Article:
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and to promote the cause of justice, have resolved to conclude a treaty for the extradition of fugitives from justice between the United States of America and the Orange Free State and have appointed for that purpose the following Plenipotentiaries:

The President of the United States of America, Richard Olney, Secretary of State of the United States, and

The President of the Orange Free State, Charles D. Pierce, Consul General of the Orange Free State in the United States;

Who, after having communicated to each other their respective full powers, found in good and due form, have agreed upon and concluded the following articles:


The Government of the United States and the Government of the Orange Free State mutually agree to deliver up persons who, having been charged with or convicted of any of the crimes and offenses specified in the following article, committed within the jurisdiction of one of the contracting parties, shall seek an asylum or be found within the territories of the other:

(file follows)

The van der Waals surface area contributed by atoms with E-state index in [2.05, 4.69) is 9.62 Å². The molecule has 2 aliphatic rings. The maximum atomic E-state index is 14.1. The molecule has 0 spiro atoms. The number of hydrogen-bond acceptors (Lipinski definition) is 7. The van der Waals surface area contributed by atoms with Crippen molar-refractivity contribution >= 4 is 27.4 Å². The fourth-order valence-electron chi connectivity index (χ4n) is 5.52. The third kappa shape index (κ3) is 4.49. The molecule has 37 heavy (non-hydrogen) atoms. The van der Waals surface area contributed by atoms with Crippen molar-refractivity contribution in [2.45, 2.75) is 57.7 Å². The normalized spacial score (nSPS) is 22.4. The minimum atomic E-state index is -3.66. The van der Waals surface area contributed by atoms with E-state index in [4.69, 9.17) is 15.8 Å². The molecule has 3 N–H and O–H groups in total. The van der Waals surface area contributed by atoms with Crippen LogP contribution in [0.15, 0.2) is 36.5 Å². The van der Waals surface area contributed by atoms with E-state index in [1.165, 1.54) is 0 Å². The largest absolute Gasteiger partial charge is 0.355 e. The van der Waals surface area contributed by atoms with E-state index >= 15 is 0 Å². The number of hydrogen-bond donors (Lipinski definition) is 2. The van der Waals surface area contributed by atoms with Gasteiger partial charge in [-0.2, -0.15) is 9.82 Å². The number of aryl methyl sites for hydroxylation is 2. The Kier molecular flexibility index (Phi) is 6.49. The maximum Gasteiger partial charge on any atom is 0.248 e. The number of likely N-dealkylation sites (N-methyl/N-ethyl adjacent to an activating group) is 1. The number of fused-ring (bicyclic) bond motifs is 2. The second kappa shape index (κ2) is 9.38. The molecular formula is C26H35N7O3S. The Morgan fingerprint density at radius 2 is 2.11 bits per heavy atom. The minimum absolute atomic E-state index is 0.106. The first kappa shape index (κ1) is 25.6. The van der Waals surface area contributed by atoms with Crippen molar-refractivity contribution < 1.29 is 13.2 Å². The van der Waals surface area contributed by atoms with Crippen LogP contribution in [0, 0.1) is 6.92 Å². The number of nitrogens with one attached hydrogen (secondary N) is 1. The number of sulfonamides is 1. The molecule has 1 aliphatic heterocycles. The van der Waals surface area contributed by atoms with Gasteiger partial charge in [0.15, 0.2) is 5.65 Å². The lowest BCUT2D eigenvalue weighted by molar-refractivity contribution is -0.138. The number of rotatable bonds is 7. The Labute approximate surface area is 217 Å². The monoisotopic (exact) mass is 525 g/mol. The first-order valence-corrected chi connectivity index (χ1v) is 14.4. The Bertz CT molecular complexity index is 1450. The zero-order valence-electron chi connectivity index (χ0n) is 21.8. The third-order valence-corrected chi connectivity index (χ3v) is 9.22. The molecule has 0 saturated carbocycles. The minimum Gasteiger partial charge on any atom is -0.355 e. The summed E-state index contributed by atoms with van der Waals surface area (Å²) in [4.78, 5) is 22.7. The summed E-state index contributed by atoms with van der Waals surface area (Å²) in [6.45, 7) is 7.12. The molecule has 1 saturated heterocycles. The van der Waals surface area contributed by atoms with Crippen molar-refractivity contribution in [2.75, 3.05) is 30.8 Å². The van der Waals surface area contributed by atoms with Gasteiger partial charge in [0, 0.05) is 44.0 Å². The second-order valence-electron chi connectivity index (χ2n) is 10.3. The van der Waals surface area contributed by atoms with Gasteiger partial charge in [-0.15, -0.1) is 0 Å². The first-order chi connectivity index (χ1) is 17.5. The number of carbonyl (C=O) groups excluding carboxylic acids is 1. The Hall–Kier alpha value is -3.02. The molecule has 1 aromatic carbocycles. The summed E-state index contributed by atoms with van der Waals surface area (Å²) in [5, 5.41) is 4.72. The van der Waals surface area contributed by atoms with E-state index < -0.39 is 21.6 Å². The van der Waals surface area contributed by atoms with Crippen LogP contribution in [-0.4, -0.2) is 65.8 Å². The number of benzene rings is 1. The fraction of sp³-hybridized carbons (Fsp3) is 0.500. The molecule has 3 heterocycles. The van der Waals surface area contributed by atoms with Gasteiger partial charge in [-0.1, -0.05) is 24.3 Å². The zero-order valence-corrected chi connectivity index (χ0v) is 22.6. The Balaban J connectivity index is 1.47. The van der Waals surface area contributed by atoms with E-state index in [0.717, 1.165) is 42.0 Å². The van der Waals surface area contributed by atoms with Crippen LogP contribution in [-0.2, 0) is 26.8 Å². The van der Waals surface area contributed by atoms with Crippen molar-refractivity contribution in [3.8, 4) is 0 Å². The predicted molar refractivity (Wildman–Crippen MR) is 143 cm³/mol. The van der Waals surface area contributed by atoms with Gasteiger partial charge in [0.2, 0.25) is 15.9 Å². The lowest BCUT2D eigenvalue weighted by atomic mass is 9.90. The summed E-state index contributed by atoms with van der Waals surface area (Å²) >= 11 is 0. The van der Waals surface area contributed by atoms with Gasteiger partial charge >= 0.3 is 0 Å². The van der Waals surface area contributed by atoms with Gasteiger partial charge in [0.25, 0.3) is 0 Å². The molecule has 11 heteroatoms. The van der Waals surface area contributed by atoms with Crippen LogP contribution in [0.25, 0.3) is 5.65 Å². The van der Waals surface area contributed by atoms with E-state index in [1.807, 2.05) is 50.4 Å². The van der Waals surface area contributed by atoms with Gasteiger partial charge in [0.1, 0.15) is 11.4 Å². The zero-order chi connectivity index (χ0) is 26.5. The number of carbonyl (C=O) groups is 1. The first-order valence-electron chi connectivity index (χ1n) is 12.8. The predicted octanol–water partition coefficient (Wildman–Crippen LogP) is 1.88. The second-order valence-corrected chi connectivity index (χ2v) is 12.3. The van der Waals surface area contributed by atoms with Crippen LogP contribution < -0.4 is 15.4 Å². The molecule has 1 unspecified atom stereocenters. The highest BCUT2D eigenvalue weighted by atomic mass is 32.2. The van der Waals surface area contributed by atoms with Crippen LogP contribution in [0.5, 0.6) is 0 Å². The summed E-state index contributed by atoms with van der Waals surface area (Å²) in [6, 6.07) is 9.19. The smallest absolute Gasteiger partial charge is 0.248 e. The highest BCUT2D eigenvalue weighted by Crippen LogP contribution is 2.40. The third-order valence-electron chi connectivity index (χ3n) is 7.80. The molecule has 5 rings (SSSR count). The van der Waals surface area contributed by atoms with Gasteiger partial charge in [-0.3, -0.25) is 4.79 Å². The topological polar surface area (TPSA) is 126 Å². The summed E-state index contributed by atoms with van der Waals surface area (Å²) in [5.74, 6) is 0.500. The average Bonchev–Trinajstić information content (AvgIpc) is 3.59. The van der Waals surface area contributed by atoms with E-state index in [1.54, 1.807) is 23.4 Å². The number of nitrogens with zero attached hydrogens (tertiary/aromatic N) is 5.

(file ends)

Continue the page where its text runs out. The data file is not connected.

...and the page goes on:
Provided, that this shall only be done upon such evidence of criminality as, according to the laws of the place where the fugitive or person so charged shall be found, would justify his or her apprehension and commitment for trial, if the crime or offense had been there committed.


Extradition shall be granted for the following crimes and offenses:

1. Murder, comprehending assassination, parricide, infanticide and poisoning; attempt to commit murder; the Killing of a human being, when such act is punishable in the United States as voluntary manslaughter, and in the Orange Free State as manslaughter.

2. Arson.

3. Robbery, defined to be the act of feloniously and forcibly taking from the person of another money or goods, by violence or putting him in fear; burglary; also house-breaking or shop-breaking.

4. Forgery, or the utterance of forged papers; the forgery or falsification of official acts of government, or public authorities, or of courts of justice, or the utterance of the thing forged or falsified.

5. The counterfeiting, falsifying or altering of money, whether coin or paper, or of instruments of debt created by national, state, provincial, or municipal governments, or of coupons thereof, or of bank-notes, or the utterance or circulation of the same; or the counterfeiting, falsifying or altering of seals of state.